Hi all, by now they should have announced (or will soon) who made it to the interview stage. Congratulations to those of you that made it to the next stage, and for those of you that did not, don`t give up! Try again next year! Now there are a few things to do before your interview, and the requirements could change, but what I remember is needing to have a passport photo attached to a sheet with my general information on it that you hand in upon arrival. If you already have passport photos, but don`t like what they look like, retake them,and not the morning of the interview … like I did… that is one headache you don`t need! Read the rest of this entry
There are two main times where you`re between steps and have nothing more to do until you hear back, I like to call this the “Dreadful Wait” stage. This is the first and potentially hardest. Read the rest of this entry
In the USA, there are no Kei-cars（軽自動車）. I had never seen a Kei-car until I moved to Japan and started driving one for work. Read the rest of this entry
After you have decided to apply for the JET Program, you have to actually do it…That may sound obvious, but so many people simply do not apply for the JET Program even though they would like to.
Life can throw a million mini unrelated hurdles at you that can make you stumble, get distracted and even forget to apply altogether. As such, it can also be a bit daunting and takes some time to complete, so please give it the attention it needs and start as soon as possible.
That brings us to the Online Application (to then be printed and mailed upon completion. Must arrive by the deadline, not mailed by the deadline.) Read the rest of this entry
- I know japan is relatively expensive and can you shed some light on what a salary like this would afford in japan in terms of lifestyle?
The JET Program salary is standardized (excluding Tokyo placements) to receive 3,360,000 Yen for their first year, and to have a gradual light increase per year. at the current conversion rate that comes out to ~$28,025.70 for the first year. A critical piece to keep in mind is that if you are coming from the USA (and you will be an ALT), you will be applying for USA and Japan Tax exemption for at least the first 2 years once accepted. This makes a massive difference as taxes usually take a hefty chunk out of your paycheck. From there you will have to pay a few forms of insurance that you must enroll in, as well as Japanese social security (you can get back the JSS upon completion of the program!!). I would estimate what you get per month at about 2,000 USD after any deductions. Read the rest of this entry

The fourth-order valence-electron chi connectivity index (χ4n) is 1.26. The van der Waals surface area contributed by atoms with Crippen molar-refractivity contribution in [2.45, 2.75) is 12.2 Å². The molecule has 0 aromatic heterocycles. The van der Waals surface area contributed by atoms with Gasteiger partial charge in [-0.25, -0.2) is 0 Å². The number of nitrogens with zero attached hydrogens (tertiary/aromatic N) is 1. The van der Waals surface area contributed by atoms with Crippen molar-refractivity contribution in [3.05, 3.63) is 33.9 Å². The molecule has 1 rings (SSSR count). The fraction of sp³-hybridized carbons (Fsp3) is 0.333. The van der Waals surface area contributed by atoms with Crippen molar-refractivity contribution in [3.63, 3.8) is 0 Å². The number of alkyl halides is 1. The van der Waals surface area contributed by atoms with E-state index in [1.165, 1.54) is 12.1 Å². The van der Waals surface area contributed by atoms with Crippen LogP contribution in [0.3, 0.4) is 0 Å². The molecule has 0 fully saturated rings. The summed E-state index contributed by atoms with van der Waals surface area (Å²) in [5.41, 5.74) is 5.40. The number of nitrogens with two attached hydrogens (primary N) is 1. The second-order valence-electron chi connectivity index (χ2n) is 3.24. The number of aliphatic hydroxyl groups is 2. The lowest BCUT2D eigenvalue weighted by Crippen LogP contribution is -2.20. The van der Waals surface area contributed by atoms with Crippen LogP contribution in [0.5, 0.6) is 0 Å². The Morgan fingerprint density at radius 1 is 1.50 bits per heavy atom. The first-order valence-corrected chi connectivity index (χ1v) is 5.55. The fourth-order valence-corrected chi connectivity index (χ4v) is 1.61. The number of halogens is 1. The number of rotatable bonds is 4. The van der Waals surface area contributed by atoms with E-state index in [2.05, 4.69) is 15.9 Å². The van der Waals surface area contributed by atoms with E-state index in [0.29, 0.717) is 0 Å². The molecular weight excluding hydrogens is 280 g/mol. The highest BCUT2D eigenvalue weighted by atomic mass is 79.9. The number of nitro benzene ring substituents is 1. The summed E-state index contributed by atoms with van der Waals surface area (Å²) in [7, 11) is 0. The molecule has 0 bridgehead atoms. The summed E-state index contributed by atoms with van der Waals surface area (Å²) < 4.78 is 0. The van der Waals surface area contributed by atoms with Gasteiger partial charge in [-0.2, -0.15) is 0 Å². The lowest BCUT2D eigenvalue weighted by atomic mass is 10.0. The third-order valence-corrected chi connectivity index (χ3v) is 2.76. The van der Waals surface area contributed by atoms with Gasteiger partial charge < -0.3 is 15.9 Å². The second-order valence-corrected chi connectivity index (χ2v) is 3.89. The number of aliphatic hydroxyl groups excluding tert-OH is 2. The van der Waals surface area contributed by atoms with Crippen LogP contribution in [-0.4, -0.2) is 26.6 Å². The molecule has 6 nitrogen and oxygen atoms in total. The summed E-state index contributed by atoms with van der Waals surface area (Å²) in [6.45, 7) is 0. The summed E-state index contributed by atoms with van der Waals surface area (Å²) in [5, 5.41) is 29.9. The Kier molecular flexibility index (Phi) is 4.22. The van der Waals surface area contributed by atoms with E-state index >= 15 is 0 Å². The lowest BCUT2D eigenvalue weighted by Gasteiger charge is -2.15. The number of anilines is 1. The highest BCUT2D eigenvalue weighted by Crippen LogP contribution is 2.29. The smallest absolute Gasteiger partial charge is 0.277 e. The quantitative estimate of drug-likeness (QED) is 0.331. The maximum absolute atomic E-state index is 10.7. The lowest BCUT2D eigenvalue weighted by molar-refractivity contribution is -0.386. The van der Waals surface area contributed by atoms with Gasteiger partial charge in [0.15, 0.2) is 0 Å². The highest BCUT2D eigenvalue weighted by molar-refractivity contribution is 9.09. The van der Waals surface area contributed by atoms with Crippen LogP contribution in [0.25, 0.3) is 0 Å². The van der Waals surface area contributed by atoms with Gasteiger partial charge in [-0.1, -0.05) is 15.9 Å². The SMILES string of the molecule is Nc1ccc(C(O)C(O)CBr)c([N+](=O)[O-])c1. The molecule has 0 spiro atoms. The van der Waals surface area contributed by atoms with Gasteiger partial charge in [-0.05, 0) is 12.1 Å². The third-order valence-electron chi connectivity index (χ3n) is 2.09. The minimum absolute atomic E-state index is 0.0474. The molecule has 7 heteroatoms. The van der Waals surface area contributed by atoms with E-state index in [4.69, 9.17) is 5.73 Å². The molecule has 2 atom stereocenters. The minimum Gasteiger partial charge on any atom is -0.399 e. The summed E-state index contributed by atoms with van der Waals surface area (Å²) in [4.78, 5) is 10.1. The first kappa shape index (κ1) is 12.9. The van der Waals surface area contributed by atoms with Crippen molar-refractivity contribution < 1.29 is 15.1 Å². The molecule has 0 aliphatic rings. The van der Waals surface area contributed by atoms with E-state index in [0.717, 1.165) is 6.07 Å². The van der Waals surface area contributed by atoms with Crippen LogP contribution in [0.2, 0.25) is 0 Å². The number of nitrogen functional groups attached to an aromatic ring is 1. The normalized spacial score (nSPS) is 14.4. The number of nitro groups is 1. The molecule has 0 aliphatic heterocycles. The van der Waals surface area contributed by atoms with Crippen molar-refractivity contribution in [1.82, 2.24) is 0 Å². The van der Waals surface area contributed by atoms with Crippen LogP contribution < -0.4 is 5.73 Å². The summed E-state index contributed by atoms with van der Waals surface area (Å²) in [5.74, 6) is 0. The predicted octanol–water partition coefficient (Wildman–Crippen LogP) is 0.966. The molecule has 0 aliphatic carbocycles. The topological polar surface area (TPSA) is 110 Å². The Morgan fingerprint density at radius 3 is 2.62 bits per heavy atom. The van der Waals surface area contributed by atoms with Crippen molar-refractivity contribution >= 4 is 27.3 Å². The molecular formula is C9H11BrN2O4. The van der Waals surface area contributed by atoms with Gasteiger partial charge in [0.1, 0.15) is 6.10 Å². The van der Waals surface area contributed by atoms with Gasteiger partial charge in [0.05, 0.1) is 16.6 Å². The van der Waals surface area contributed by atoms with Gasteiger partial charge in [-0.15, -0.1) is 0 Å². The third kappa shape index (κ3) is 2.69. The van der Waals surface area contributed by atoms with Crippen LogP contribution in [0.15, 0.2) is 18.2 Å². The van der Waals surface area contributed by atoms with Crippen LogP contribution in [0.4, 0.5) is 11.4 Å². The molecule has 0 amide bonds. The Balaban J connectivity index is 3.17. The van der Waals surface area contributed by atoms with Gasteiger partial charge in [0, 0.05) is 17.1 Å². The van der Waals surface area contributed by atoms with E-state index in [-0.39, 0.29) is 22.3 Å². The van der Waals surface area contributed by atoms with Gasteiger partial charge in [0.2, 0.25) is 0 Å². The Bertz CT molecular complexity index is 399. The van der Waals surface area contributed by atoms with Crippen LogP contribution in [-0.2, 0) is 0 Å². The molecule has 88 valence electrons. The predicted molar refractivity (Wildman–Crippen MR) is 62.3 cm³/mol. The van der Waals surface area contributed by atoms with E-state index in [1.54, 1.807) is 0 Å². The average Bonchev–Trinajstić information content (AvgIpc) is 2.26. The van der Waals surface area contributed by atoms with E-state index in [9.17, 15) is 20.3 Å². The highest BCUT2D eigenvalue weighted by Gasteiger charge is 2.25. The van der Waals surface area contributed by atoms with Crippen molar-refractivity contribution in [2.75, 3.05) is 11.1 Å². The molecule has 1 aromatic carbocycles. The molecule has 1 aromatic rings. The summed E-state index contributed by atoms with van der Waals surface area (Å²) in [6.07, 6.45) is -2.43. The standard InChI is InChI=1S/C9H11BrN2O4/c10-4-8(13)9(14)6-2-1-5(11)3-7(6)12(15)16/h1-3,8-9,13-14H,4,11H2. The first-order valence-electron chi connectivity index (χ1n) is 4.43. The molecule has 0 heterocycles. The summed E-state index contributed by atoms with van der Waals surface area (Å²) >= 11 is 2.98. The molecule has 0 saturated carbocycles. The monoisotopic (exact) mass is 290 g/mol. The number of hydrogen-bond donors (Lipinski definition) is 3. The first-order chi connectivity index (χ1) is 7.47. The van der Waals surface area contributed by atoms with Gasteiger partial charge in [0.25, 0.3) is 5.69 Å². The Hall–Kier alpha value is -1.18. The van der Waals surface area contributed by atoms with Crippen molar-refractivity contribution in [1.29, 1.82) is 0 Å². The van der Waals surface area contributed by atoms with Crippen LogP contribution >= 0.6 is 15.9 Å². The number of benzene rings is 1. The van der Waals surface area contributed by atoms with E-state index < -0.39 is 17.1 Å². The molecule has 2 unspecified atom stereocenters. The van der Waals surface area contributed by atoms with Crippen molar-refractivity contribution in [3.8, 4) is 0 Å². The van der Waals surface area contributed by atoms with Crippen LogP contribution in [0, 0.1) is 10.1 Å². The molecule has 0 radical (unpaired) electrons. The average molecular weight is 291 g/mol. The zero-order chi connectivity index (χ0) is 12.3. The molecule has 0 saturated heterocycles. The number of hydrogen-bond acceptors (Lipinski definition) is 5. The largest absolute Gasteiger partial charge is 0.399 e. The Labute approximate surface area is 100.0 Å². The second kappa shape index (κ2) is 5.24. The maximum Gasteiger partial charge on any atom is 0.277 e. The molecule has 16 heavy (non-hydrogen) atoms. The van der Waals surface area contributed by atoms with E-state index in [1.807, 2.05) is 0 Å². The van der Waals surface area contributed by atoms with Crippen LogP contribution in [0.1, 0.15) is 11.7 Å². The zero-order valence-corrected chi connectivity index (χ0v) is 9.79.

If you have considered, or are considering, applying to the JET program then you have most likely considered the fact that it is a looooong application process (about 8-9 months). Followed of course by: Is it worth the wait? What will I be doing in almost a year from this point? Will I still be interested? Will I be qualified enough for the position? and everything else that pops up in your mind as you consider applying. Read the rest of this entry
When I first started the study abroad applications at my university i thought that it would be pretty straight forward. I would fill out a college application, similar to what i did for my current university in the USA, get a few letters of recommendation, print out an official transcript, and I would be on my merry way.
I was completely wrong. The application process is full of interviews, tons of different applications, checking every last penny making sure you can afford to pay for every last thing, getting signatures from every other office on campus, and too much more.
Although I think it will be completely worth it in the end, once I am actually IN Japan, yet as of now it is taking a serious mental strain to keep up with everything.
I think keeping up to date about the process when I have time can be an interesting project, especially if everything goes according to plan.